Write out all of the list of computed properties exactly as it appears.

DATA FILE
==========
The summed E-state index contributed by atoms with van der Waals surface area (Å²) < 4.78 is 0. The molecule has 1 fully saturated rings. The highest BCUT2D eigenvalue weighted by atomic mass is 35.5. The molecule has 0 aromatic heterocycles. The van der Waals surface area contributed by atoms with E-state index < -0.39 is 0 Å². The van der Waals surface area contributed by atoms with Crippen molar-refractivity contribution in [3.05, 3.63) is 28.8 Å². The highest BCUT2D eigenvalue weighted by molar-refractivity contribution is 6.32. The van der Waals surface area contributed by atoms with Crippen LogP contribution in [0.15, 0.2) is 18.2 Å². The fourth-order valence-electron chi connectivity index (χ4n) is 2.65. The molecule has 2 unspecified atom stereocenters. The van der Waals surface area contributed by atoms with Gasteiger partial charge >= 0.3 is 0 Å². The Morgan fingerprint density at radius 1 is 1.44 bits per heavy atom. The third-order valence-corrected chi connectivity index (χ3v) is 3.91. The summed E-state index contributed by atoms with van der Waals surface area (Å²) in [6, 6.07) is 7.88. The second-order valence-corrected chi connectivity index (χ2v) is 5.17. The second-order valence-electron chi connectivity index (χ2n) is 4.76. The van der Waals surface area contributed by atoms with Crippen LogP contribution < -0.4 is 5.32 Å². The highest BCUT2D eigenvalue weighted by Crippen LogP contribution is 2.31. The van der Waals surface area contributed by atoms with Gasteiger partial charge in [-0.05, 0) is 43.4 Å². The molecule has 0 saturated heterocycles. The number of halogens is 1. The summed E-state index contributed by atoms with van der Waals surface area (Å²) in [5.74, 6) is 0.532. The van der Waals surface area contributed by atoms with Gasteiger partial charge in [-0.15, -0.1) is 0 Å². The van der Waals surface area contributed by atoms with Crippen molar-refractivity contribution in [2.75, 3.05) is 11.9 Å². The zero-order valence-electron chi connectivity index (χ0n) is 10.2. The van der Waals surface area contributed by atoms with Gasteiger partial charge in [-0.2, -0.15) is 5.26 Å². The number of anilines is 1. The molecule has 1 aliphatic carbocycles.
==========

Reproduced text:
The summed E-state index contributed by atoms with van der Waals surface area (Å²) < 4.78 is 0. The molecule has 1 fully saturated rings. The highest BCUT2D eigenvalue weighted by atomic mass is 35.5. The molecule has 0 aromatic heterocycles. The van der Waals surface area contributed by atoms with E-state index < -0.39 is 0 Å². The van der Waals surface area contributed by atoms with Crippen molar-refractivity contribution in [3.05, 3.63) is 28.8 Å². The highest BCUT2D eigenvalue weighted by molar-refractivity contribution is 6.32. The van der Waals surface area contributed by atoms with Crippen LogP contribution in [0.15, 0.2) is 18.2 Å². The fourth-order valence-electron chi connectivity index (χ4n) is 2.65. The molecule has 2 unspecified atom stereocenters. The van der Waals surface area contributed by atoms with Gasteiger partial charge >= 0.3 is 0 Å². The Morgan fingerprint density at radius 1 is 1.44 bits per heavy atom. The third-order valence-corrected chi connectivity index (χ3v) is 3.91. The summed E-state index contributed by atoms with van der Waals surface area (Å²) in [6, 6.07) is 7.88. The second-order valence-corrected chi connectivity index (χ2v) is 5.17. The second-order valence-electron chi connectivity index (χ2n) is 4.76. The van der Waals surface area contributed by atoms with Crippen LogP contribution < -0.4 is 5.32 Å². The highest BCUT2D eigenvalue weighted by Crippen LogP contribution is 2.31. The van der Waals surface area contributed by atoms with Gasteiger partial charge in [-0.05, 0) is 43.4 Å². The molecule has 0 saturated heterocycles. The number of halogens is 1. The summed E-state index contributed by atoms with van der Waals surface area (Å²) in [5.74, 6) is 0.532. The van der Waals surface area contributed by atoms with Gasteiger partial charge in [-0.15, -0.1) is 0 Å². The van der Waals surface area contributed by atoms with Crippen molar-refractivity contribution in [2.75, 3.05) is 11.9 Å². The zero-order valence-electron chi connectivity index (χ0n) is 10.2. The van der Waals surface area contributed by atoms with Gasteiger partial charge in [-0.2, -0.15) is 5.26 Å². The number of anilines is 1. The molecule has 1 aliphatic carbocycles.